Serving diverse urban undergraduate students with AMS online earth science courses
Steve LaDochy, California State Univ., Los Angeles, CA; and P. Ramirez
California State University, Los Angeles (CSULA), a large inner-city commuter campus located in East Los Angeles, serves a student body consisting of about 52% Latino, 22% Asian, 9% African American, and 16% white. Women comprise 61% of the student population. Students average 28 years old, are mostly married and fully employed, and are largely community college transfers seeking improved job prospects. University general education requirements include completion of a science course with a laboratory component such as meteorology and oceanography. We plan to introduce the AMS Online Weather course during the 2005-06 academic year and the Online Oceans course in 2006-2007. Campus websites will host the online lecture portion of the two courses. However, the laboratory portions of these courses will meet on campus. This arrangement provides important in-person interactions with students.
Online Weather. Presently, the Department of Geography & Urban Analysis offers a traditional meteorology course (3-hr lecture and 3-hr laboratory). Students are mostly non-major, with limited science backgrounds. Often scheduling a 5-hr block is difficult. The online course should help alleviate scheduling conflicts. The lecture portion of this course will use the AMS text materials and Internet activities and resources, while the laboratory will augment these with weekly experiments, field activities and a visit to the National Weather Service forecast office.
Online Oceans. Typically, the Department of Geological Sciences offers multiple sections of an oceanography course with laboratory that enrolls approximately 500 students annually. This course helps maintain our geology program which serves a modest number of geology majors. The Department seeks to possibly increase enrollments, alleviate room scheduling problems, and to meet the needs of working students through the implementation of the AMS online oceanography course. Laboratory activities include hands-on experiences in collecting and interpreting chemical, biological and geologic data compiled during an ocean cruise.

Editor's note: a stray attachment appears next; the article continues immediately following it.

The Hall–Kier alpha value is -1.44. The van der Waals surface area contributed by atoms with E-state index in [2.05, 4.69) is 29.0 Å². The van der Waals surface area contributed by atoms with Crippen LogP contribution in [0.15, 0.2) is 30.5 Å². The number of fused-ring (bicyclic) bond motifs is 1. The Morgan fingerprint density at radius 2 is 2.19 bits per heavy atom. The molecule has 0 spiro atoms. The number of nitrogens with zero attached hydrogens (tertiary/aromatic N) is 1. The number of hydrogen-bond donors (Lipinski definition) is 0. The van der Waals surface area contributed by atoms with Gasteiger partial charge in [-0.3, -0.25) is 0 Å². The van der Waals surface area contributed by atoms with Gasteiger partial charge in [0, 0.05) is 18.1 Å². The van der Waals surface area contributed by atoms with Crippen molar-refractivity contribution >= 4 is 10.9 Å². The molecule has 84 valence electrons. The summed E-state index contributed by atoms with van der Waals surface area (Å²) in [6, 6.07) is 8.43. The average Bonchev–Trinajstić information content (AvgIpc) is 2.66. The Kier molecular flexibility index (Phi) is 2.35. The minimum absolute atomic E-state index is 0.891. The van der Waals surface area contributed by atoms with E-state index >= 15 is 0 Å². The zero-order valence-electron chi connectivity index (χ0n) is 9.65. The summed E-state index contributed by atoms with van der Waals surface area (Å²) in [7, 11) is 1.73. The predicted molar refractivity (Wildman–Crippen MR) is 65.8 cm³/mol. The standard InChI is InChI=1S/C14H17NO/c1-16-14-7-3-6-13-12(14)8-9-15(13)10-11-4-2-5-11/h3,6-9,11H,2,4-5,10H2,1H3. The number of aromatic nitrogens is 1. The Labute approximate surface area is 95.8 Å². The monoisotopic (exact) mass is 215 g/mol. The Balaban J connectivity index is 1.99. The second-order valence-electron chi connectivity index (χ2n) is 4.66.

Unique problems in implementation. CSULA operates under a 10-week quarter system, beginning in late September. The quarter system presents a challenge in linking the real-time features of the AMS online courses, which begin prior to the start of our academic year, with our unique schedule. We plan to use archived files that are closest to real-time as possible. Also, converting the 12-week AMS courses to 10-week courses would require selective paring of AMS course material or compression of courses to fit the quarter schedule resulting in faster paced classes.
Our poster presentation features the Internet homepages for the two proposed online courses, along with some of the additional laboratory resources that we have developed for our earth science courses and photos from field activities.
Extended Abstract (424K)
Poster Session 1, Educational Initiatives
Sunday, 29 January 2006, 5:30 PM-7:00 PM, Exhibit Hall A2
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